Make Air Circulation Holes Make sure the building has holes at the top for warm air to escape. They can be made just below the roof at the back of a house, or a hole can be cut where a chimney is place on the roof.

    Test your Light for Heat You can only use LED's that do not give off enough heat to ignite your paper houses! Test lights fitted in a house to make sure there is no appreciable heat buildup before you set up a string of lighted houses!.

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  • 09 of 09

    How to Landscape a Miniature Putz House.

    A miniature N scale Putz style cottage on a landscaped base with a tree, fence and snow.
    Printable Miniature Putz Cottage On a Landscaped Base. Photo ©2008 Lesley Shepherd, Licensed to Inc.

    To make sure your buildings stay securely in one place, or to make a base so that you can hang a miniature scene from a Christmas tree follow the landscaping instructions for the main Putz houses.

    Stone Wall sections will need to be cut slightly longer than necessary with tabs created from the extra length that can be glued inside the cross section of wall. Apply a thin bead of glue to the bottom of the wall and glue it in place on the landscape. Add paint, glitter or Scenic Snow to cover bare areas. Making the Trees You can use scraps of lycopodium moss (princes pine) as shown for the 1:144 scale Christmas scenes. On the additional parts sheet (and the three gables sheet) I have provided small green circles to make trees. Cut them out and use a pin to pierce a hole in the center of all but the smallest circle. Thread them in order of size, largest first, onto a round toothpick. Cut to the center of each circle using sharp scissors, and use tweezers to put overlap the cut edges until the circle dips to form a cone. Glue the top cut edge to the bottom edge to hold the cone in place. Cut into the center of the smallest circle and glue the overlapped edges to form a tight cone. Glue the cone onto the pointed end of the toothpick to make the top of the miniature tree. Glue the circles to the trunk if necessary. Dry brush the finished tree with white paint to make a snow effect.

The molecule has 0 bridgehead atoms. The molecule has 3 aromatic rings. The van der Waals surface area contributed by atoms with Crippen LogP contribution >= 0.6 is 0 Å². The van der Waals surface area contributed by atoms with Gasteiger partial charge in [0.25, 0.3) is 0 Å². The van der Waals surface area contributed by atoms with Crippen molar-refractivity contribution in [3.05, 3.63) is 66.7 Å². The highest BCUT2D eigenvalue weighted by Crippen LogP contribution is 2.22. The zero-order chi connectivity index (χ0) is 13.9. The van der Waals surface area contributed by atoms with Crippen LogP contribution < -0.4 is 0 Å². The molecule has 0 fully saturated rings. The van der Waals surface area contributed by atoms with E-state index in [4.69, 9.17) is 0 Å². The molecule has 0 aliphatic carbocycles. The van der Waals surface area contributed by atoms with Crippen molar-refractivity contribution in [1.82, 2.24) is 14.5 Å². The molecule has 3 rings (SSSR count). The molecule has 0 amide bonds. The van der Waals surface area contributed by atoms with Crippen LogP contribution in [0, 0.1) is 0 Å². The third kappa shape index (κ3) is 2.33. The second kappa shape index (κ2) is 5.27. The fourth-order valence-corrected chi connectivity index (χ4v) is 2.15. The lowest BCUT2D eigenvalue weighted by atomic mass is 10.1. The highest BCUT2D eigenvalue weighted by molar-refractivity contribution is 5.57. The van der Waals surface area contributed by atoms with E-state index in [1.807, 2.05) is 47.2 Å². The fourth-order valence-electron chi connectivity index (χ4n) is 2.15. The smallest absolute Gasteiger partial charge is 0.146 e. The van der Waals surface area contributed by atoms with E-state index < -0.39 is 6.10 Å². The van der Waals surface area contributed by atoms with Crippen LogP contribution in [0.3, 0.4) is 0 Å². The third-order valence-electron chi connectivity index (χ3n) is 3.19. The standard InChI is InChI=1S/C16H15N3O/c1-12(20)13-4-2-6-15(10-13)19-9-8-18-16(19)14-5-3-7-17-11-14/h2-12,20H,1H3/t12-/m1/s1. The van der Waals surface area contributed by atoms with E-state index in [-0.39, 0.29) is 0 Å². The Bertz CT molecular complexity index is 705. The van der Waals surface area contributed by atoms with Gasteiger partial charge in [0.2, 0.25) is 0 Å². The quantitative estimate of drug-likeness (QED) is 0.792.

The trees shown in the castle photos are made from craft buttons sold in quilt and needlework stores. These particular glitter evergreen trees were distributed by Jessie James Beads